Candidate comparison Web site puts issues at fingertips

If you’ve missed all the TV ads and candidate signs, then you should know its election time in America.

And probably like many Americans, I’ve waited until the last minute to do my homework to help me decide whom I want in office.

But that’s okay, because I came across a Web site that can get many voters up to speed on the political candidates. is a comparison shopping Web site – the kind where you can do a search on a product and get results listing all the online places to buy it and showing side-by-side comparisons on price and shipping.

Yahoo! Internet Life magazine named the best comparison shopping site. now has a new search tab that lets voters compare candidates for governor and senator on a variety of issues, like their stand on gay rights or abortion.

Pam Swartwood, communications manager at, talk with me about their “Vote 2002” comparison search tool.

Q: Give us a rundown of what we can find on the “Vote 2002” Web page.

Swartwood: We created a tab on the Web site that is devoted to the 2002 elections on Nov. 5.

We have information on candidates for both the U.S. Senate and for state governor races.

We’re covering 70 races altogether with information on 180 candidates.

Q: Your search tool lets you compare these folks, right? What kind of issues can you research on the candidates?

Swartwood: We took all sorts of information like what states they’re representing, what their background is, and what their views are on the number of key issues.

You can search by a number of issues like gun control and the death penalty, or by age or gender or party and do a side by side comparison against two candidates in the same race, or even see how a candidate you’re backing compares across the rest of the country.

Q: You have a category telling how much was spent on each campaign.

Swartwood: Yes, that’s very interesting information to find out how much a candidate has raised and how much they’re spending.

There are a few expensive campaigns that are spending a ton of money, California being one of them.

We got this information from a number of sources on the Internet. For example, we looked at the governor race in California.

It’s a close race between Gray Davis and Bill Simon. If you live in California like I do, it’s all you hear about.

We do show the candidates outside of the Democrat and Republican parties, too.

We don’t have all of them as some are a little tough to research. The “Vote 2002” site lets you look at them side by side and you see that Gray Davis is 60 years old and Bill Simon is 50.

Gray Davis has raised over $23 million and Bill Simon has raised almost $27 million.

Q: I noticed you show how each candidate stands on the Iraqi invasion issue.

Swartwood: That’s right. We try to find quotes from the candidates either from their own election campaign Web site or within the news media.

Q: Did you have a hard time trying to find out where these candidates stood on issues?

Swartwood: Actually, we did. We thought coming up with the content was going to be the easy part with the Web being out there. Turns out a lot of politicians just won’t say.

Q: They don’t want to be pinned down?

Swartwood: We spent about a week collecting content to put this together and we have a couple of people still plugging in holes as we drive nearer to the election.

Q: What kind of reaction are you getting from the candidates? Do they want you to change information?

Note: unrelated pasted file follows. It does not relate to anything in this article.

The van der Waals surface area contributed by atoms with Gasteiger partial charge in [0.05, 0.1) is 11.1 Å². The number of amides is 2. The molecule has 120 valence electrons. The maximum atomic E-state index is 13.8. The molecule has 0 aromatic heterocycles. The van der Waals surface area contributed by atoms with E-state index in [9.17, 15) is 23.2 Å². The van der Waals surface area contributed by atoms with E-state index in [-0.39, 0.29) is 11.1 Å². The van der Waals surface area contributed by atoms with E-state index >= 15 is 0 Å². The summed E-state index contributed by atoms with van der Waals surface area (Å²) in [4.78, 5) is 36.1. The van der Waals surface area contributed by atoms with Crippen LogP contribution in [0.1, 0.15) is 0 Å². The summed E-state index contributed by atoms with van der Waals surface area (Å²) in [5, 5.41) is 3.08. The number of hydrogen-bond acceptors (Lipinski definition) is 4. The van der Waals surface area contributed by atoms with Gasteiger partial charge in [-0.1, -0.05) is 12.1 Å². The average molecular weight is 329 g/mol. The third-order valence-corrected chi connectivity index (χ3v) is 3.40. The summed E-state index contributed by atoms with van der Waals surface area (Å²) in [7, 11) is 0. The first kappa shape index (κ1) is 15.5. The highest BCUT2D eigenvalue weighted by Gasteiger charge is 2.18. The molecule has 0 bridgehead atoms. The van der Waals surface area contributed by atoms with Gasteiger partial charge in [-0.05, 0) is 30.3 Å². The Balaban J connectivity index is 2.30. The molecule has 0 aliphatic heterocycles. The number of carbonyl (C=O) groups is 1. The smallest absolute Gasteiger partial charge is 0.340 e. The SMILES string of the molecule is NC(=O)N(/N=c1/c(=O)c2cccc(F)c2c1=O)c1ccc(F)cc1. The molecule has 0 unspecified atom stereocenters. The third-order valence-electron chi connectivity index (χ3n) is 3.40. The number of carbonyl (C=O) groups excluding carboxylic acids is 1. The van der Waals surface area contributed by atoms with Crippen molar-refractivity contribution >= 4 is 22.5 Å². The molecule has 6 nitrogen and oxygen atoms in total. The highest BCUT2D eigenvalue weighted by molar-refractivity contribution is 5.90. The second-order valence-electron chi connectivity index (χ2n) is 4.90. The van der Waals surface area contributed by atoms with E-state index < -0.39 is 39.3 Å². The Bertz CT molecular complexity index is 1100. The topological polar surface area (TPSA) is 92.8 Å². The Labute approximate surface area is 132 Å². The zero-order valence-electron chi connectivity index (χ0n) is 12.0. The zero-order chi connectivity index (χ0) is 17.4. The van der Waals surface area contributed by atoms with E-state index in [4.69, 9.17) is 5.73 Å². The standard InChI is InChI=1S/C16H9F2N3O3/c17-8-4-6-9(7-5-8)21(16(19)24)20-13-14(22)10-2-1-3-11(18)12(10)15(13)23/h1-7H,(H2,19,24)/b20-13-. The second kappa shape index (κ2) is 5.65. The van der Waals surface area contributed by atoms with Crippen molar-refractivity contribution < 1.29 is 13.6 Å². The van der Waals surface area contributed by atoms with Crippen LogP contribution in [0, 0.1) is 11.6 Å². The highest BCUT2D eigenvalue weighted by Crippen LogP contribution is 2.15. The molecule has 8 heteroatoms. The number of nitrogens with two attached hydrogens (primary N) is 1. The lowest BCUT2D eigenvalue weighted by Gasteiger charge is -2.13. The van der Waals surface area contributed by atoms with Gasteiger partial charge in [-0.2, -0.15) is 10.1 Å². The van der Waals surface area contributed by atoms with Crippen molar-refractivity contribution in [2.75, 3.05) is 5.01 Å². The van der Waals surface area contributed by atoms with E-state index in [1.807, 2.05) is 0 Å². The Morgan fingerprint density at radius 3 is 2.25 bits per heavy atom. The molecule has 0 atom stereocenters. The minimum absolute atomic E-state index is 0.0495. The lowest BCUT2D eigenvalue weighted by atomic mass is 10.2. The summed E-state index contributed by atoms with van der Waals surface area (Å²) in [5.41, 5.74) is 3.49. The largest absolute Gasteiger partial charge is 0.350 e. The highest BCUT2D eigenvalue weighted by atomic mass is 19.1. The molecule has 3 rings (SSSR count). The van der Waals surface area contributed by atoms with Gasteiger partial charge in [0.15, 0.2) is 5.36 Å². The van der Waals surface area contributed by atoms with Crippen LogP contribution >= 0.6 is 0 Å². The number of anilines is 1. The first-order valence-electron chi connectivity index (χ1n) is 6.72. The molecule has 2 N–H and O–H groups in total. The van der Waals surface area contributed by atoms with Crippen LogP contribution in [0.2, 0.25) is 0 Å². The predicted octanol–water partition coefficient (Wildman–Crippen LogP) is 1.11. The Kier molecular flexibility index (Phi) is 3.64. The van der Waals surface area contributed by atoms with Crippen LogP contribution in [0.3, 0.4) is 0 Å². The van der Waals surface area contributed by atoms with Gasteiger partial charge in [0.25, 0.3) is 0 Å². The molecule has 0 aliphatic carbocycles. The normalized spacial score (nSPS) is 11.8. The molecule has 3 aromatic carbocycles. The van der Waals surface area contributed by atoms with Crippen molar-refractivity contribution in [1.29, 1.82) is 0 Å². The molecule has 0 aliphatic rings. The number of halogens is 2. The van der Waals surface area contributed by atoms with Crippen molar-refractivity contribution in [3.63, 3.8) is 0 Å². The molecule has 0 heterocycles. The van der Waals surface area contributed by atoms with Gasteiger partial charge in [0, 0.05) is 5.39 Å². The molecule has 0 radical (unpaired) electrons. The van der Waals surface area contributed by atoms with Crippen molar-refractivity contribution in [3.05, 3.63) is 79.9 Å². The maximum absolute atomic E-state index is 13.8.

Swartwood: I’m waiting for that call. Every day, as I listen to my voice mail, I’m just waiting to hear a candidate say, “You’ve got it wrong!” It hasn’t happened yet.

Q: Do you track the visitor traffic to your site?

Swartwood: Yes, we do. Over the first couple days we had 10,000 people doing searches.

That compares favorably with the last time we did this in 2000 when we did a side-by-side comparison of the presidential candidates.

The traffic then topped out at about 6,000 per day so already we’re seeing a significant increase from that.

Q: Do you see yourselves moving into local races with your comparison charts?

Swartwood: We talked about doing the House of Representatives but that was an awful lot of research and candidates.

Q: I can see this as being very popular.

Swartwood: It fits in very well with what our main business is, which is shopping comparison.

We have a lot of back engine stuff that lets people research and compare products against each other.

Once we had the content, we just put it in the engine we have for products – and in some way the politician really is a product, except it really is a more important decision than what kind of optical mouse you want to buy.

But really the format for serving up this type of information and being able to search by different filters and criteria, all of that is already in the back end of our web site so it was just a kind of tweak on the information we plugged into it

Q: How long will the “Vote 2002” Web page remain up after the Nov. 5 elections?

Swartwood: That has not been determined yet. We’ll probably keep it up a few weeks afterwards so people can come back out of curiosity.

Once they know who has won they may want to come back to read up on their senator or governor.

The full audio interview with Pamela Swartwood of, can be heard Saturday at 11am on KLAY 1180 AM or anytime at

Dana Greenlee is a Web designer and co-host of the WebTalkGuys Radio Show, a Tacoma-based talk show featuring technology news and interviews. WebTalkGuys was just named the top “Hidden Gem” in PCWorld Magazine’s August 2002 issue. It is broadcast locally on KLAY 1180 AM Saturdays at 11 a.m. The show is also on CNET Radio in San Francisco, on the Web at,, via the XM Satellite Network, on IM Networks’ Sonic Box and on the Mobil Broadcast Network. Past shows and interviews are also webcast via the Internet at